Sex and the Single Guys, For Real
| September 8, 2008
With all the excitement of the summer games, you may have missed this juicy bit of “news” from Olympic Village: as soon as their competition ended, the athletes apparently got rather busy themselves.
They had sex. Lots of it. So much that organizers in Beijing handed out free condoms, says former Olympian Matthew Syed of the UK’s Times Online. And this year, Syed tells us, the female athletes were as horny as the men.
We’ve long been inundated with images of young men with libido flowing unchecked. But with sexual insatiability now cast as an equal-opportunity calling, the guys are no longer portrayed as alone. If all the hook-up hoopla about kids on U.S. campuses is true—the girls have gone wild! the boys can’t get enough!—then the athletes in Beijing were hardly the only modern young men and women engaged in an Olympic-size orgy of never-ending desire.
But wait! New research and a book released last week by esteemed sociologist Michael Kimmel (Guyland: The Perilous World Where Boys Become Men) sheds fresh light on the little-asked question of what the guys and gals on campus are actually up to in bed. The answer? Sleeping. Or, rather, kissing and other stuff, but not necessarily intercourse. Surely this is interesting news.
The sex researchers seem to think so, and I for one feel that every evidence-based, well-researched tidbit on teen/early adult sexuality is a gain in a society prone to pathologize the sexual practices of its young. Noted Deb Tolman, founder of the Center for Research on Gender and Sexuality at San Francisco State University, during this spring’s Council on Contemporary Families conference, the emphasis on hooking up has overshadowed the fact that coupledom on campus still exists; couples just ain’t sexy news. In the same vein, Kimmel’s counterintuitive finding—that many kids who hook up don’t go all the way—is less likely to make the front page than Lindsay Lohan’s latest sexploit. The media loves its hook ups headlines, just as the moralists love their stories about sexual outbreaks among the young. Even when they’re not totally true.
For those interested in facts, here’s how it really breaks down: Since the phrase “hooking up” is ambiguous—it can refer to anything from consensual casual kissing to consensual casual intercourse—everyone thinks everyone else is going farther and getting more. But that’s simply not the case.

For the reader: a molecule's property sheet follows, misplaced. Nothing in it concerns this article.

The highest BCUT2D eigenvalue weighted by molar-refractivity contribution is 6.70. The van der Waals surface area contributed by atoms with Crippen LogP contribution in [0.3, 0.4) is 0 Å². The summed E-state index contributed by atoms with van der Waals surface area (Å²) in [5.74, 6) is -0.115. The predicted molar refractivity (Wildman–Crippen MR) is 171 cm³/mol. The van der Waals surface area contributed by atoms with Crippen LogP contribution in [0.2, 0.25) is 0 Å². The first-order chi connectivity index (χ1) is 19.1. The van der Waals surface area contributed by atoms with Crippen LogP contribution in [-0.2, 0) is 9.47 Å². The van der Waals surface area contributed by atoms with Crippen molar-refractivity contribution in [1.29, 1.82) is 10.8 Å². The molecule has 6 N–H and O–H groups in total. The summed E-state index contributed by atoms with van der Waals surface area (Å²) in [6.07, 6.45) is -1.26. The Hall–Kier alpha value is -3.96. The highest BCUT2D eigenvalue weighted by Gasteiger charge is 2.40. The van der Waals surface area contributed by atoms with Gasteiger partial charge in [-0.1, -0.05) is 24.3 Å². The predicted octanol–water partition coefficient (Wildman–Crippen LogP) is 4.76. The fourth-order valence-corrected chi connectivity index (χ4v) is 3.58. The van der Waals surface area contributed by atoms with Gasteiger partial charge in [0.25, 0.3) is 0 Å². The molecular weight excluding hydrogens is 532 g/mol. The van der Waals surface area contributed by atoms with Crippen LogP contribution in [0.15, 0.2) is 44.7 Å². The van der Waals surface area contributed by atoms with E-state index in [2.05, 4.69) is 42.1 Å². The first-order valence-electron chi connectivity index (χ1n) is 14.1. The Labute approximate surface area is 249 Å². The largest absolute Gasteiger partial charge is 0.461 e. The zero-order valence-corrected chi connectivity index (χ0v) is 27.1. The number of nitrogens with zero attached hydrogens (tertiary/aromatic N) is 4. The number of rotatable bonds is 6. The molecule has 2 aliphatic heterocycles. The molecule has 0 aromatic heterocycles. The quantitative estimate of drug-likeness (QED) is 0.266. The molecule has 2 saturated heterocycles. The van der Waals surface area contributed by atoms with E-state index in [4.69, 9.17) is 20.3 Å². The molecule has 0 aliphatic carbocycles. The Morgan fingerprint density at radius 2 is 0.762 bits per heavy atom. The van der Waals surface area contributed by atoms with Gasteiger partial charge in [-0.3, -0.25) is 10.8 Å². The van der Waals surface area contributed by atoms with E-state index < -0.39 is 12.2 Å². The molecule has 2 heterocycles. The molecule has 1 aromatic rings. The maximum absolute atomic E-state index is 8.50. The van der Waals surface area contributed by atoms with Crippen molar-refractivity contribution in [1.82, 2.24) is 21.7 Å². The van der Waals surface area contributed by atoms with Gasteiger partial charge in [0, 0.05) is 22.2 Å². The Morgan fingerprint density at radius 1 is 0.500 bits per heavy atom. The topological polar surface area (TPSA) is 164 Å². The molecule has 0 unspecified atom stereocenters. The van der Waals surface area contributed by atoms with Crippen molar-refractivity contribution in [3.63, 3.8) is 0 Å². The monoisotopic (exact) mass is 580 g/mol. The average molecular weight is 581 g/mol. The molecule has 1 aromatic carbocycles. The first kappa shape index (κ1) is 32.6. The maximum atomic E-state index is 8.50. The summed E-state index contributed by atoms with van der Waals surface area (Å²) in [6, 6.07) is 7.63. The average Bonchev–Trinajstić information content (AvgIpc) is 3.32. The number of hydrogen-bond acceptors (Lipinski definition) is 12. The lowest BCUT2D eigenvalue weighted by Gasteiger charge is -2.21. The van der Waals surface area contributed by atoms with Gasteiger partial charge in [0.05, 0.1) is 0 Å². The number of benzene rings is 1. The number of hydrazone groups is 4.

When Kimmel asked guys across the country to guess the percentage of men on their campus who had had sex on any given weekend, the average answer was about 80 percent. According to the Online College Social Life Survey, a study in which Kimmel was instrumental, the actual percentage is closer to 5 to 10 percent. In another study by sociologist Kathleen Bogle, students estimated that some of their friends were hooking up (and having intercourse) 25 times every semester. Again, not so. “It’s always the other student who, they believed, actually had intercourse every time they hooked up,” she wrote.
The overestimation can actually have a psychological affect. Each time a guy thinks his neighbor is getting more action, his own masculine prowess may come under painful self-scrutinizing attack. After all, asks Kimmel, how is a guy supposed feel like a man if he thinks he’s the only one who’s not getting laid?
“Our cultural assumption that men only want sex has been as damaging to them as to the women they target,” writes journalist Kathleen Parker in another book published this summer, Save the Males. Title and frequent dips into antifeminist rhetoric aside, Parker has a point. Kimmel agrees. “Guys feel a lot of pressure to hook up, a lot of pressure to score—and to let their friends know about it,” he says.
I’ve long felt it’s time for a moratorium on the media stereotype of young women as girls gone wild. While many young women in this country—including our female Olympians—may have a healthy appetite for sex (and hallelujah for that!), most are not the dull-witted sexual throwbacks that scads of articles and books have painted them to be. As 24-year-old participant-observers Tracy Clark-Flory and Kristen Loveland independently suggest, the image insults young women’s integrity, demonizes female desire, and homogenizes youthful sexual activity, stripping its actual nuance. Says Clark-Flory, “like innumerable 20-somethings before me, I’ve found that casual sex can be healthy and normal and lead to better adult relationships.” Adds Loveland, “[W]hy are our moral watchdogs so quick to condemn women’s sex-positive behavior as the primary culprit?. . . Self-destructive sex is a symptom of a greater social pathology—not the cause.”
If we’re going to call for an end to the pathologizing of the girls as gone wild, then, while we’re at, it let’s call for an end to the hypersexualized image of young men. Many of the dudes have feelings. Not all are only out for sex. Sexual experimentation is a natural part of college life for many, male and female alike, but it shouldn’t be a Lotharian competition. Let’s stop feeding the image that makes it, for guys, a contest of Olympic magnitude.